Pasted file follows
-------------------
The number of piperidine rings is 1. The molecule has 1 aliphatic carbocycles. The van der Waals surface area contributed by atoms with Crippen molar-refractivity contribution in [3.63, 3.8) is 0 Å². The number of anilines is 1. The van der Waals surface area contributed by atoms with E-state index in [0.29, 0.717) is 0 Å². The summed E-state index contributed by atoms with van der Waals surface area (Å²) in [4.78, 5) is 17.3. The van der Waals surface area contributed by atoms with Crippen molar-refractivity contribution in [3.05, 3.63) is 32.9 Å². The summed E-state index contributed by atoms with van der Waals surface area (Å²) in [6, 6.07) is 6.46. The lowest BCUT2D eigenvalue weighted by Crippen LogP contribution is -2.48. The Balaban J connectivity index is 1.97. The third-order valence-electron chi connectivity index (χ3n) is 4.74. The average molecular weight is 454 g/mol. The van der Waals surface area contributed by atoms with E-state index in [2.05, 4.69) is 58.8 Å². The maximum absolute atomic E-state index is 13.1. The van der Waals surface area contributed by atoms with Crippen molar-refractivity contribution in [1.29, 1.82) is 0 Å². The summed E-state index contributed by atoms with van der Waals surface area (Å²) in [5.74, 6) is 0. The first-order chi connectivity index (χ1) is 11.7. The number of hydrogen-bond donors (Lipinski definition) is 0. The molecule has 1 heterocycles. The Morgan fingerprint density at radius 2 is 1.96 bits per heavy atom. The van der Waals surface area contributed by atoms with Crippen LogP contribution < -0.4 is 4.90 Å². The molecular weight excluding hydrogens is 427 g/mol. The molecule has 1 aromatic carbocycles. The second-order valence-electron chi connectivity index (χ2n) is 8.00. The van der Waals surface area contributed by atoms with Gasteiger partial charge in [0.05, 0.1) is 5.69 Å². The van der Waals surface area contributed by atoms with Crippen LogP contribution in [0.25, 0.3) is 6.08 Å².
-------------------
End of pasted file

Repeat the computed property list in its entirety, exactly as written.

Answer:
The number of piperidine rings is 1. The molecule has 1 aliphatic carbocycles. The van der Waals surface area contributed by atoms with Crippen molar-refractivity contribution in [3.63, 3.8) is 0 Å². The number of anilines is 1. The van der Waals surface area contributed by atoms with E-state index in [0.29, 0.717) is 0 Å². The summed E-state index contributed by atoms with van der Waals surface area (Å²) in [4.78, 5) is 17.3. The van der Waals surface area contributed by atoms with Crippen molar-refractivity contribution in [3.05, 3.63) is 32.9 Å². The summed E-state index contributed by atoms with van der Waals surface area (Å²) in [6, 6.07) is 6.46. The lowest BCUT2D eigenvalue weighted by Crippen LogP contribution is -2.48. The Balaban J connectivity index is 1.97. The third-order valence-electron chi connectivity index (χ3n) is 4.74. The average molecular weight is 454 g/mol. The van der Waals surface area contributed by atoms with E-state index in [2.05, 4.69) is 58.8 Å². The maximum absolute atomic E-state index is 13.1. The van der Waals surface area contributed by atoms with Crippen molar-refractivity contribution in [1.29, 1.82) is 0 Å². The summed E-state index contributed by atoms with van der Waals surface area (Å²) in [5.74, 6) is 0. The first-order chi connectivity index (χ1) is 11.7. The number of hydrogen-bond donors (Lipinski definition) is 0. The molecule has 1 heterocycles. The Morgan fingerprint density at radius 2 is 1.96 bits per heavy atom. The van der Waals surface area contributed by atoms with Crippen LogP contribution < -0.4 is 4.90 Å². The molecular weight excluding hydrogens is 427 g/mol. The molecule has 1 aromatic carbocycles. The second-order valence-electron chi connectivity index (χ2n) is 8.00. The van der Waals surface area contributed by atoms with Gasteiger partial charge in [0.05, 0.1) is 5.69 Å². The van der Waals surface area contributed by atoms with Crippen LogP contribution in [0.25, 0.3) is 6.08 Å².